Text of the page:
Browsing by Author "Thananporn Sethjinda"
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ItemAbnormal return on stock split-revisiting the evidence of Thailand during 2009-2018An abnormal return on the stock split is one of the most prominent debates in the finance industry. Positive signaling and optimal trading range hypotheses are underlying principles that are commonly used to describe a positive market reaction to the stocksplit. This research paper focuses specifically on the market’s reactions by the announcement date of the stock split, applying firm size and price range to explore insightful connections. The samples are listed companies in the Stock Exchange of Thailand(MAI excluded) with a stock split from January 1, 2009, to December 31, 2018, aiming to capture data in all economic cycles. To examine positive abnormal returns around announcement date, the event-study-methodology is applied. The study indicates that average abnormal return (AAR) and cumulative average abnormal return (CAAR) are significantly positive during the announcement. Applying firm size in the study, the market tends to react more positively to small-size firms, likewise, low-price. The pieces ofevidence indicated that stocks responded more positively by reason of consciously or subconsciously anticipation to post-splits. The investors are able to apply the rationales and logic behind this corporate action to distinguish between fundamental changes and expectations for their investment decisions in financial markets.
ItemThe influence of investment knowledge and risk perception on mutual fund choices among Millennials investors in Bangkok metropolitan areaMutual funds are one of the simplest investments and are considered a ‘gateway’ investment for new investors, which should make them ideal for new investors such as younger Millennials. It is more diversified portfolios in many sectors than direct investment in one sector. This research paper focused on investment knowledge and risk perception on mutual funds investment among Millennials investor which is largest population in Thailand . The research done have been collected from 427 Millennials mutual fund investors in Bangkok. The objective of this study was to investigate the effects of investor characteristics on investor knowledge, investor anxiety, risk-taking propensity, and risk aversion on the choice of mutual funds. Descriptive statistics showed that most of investors making transaction via mobile application and relying on online social media for source of information. Moreover, they had moderate investment anxiety and low to moderate risk-taking propensity, along with moderate investor knowledge and risk aversion. The result of logistic regression was investment knowledge only effects to equity fund investment. Investment anxiety effects to fixed income investment. In term of risk taking effects to money market fund and equity fund, while risk aversion only effects to equity fund. Finally, none of the factors had an influence on REIT, balanced funds and FIF.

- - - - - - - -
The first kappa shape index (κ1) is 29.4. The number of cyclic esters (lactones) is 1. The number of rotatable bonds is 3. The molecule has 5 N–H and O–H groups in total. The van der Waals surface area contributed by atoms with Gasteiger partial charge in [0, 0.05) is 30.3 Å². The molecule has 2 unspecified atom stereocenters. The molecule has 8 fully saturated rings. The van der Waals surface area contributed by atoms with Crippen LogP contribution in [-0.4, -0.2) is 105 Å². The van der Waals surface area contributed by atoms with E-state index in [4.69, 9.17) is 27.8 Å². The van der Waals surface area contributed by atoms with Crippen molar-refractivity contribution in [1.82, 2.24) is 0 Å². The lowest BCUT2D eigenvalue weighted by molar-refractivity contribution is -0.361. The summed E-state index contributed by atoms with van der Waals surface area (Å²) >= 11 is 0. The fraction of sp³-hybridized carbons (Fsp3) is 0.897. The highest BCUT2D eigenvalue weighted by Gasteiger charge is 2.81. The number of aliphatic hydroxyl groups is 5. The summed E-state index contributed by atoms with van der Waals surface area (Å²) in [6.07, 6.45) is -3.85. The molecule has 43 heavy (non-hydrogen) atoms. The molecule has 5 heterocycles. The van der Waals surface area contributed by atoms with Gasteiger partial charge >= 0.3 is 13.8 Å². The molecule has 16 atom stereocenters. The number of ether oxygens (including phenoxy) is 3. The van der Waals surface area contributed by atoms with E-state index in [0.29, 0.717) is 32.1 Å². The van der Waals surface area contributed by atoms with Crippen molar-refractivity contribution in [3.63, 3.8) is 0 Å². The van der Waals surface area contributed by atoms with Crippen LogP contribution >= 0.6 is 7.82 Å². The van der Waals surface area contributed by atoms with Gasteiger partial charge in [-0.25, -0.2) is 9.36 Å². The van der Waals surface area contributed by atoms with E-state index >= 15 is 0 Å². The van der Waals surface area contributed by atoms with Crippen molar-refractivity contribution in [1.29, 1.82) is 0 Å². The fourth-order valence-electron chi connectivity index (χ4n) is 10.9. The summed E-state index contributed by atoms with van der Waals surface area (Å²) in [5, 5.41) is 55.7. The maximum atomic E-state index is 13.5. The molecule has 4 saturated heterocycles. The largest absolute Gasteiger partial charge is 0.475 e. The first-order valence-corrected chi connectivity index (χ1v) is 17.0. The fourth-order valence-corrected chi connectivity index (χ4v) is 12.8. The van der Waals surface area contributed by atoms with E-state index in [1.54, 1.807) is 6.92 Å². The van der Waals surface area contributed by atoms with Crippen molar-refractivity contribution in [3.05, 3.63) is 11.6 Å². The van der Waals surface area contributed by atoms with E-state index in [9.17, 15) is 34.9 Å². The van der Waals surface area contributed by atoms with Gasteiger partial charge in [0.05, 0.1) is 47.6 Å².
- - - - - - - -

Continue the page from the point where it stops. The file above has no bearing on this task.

ItemThe over-reaction effect in the stock exchange of Thailand: an exmpirical studyOne of the main cornerstones of traditional financial theory is the Efficient Market Hypothesis (EMH). However, several violations of EMH have been discovered to the contrary of explanation provided by traditional financial theory. One of the key discoveries was the over-reaction effect of investors to recent information over base-rate data by De Bondt and Thaler (1985), which has been further studied in many different markets. Inspired by the work of De Bondt and Thaler (1985), this study investigated the over-reaction effect in the Stock Exchange of Thailand during 2012–2017 and the total return to investors based on the contrarian trading strategy by tracking performance of past losers and winners portfolio. In terms of method of analysis, this study tracked the total return index of stocks listed in the Stock Exchange of Thailand tracked during 2012–2014 to identify top 20% winners and bottom 20% losers. Equal weighted portfolios of winners and loser portfolios were formed with Cumulative Average Returns (CARs) tracked during 2015-2017 for comparison of performance. Mean difference and t-test were performed to test statistical significance. The results show that loser portfolios outperformed winner portfolios by 35.48%, 31.77%, and 55.87% at 1 year, 2 years, and 3 years after ranking, respectively. The differences between the returns generated by loser and winner portfolio were statistically significant from the 27th month onward. This study provides supporting evidence for the over-reaction effect in the Stock Exchange of Thailand during the study period. Results of portfolio tracking suggest that over-reaction of investors in the Stock Exchange of Thailand may present an opportunity for “contrarian trading strategies” over a medium term holding period. In other words, contrarian investors could benefit from tracking performance of underpriced stocks, for which the market has underestimated earning potential and business prospects and avoiding position in overpriced “hot” stocks, for which the market has overreacted to positive news, resulting in overpricing.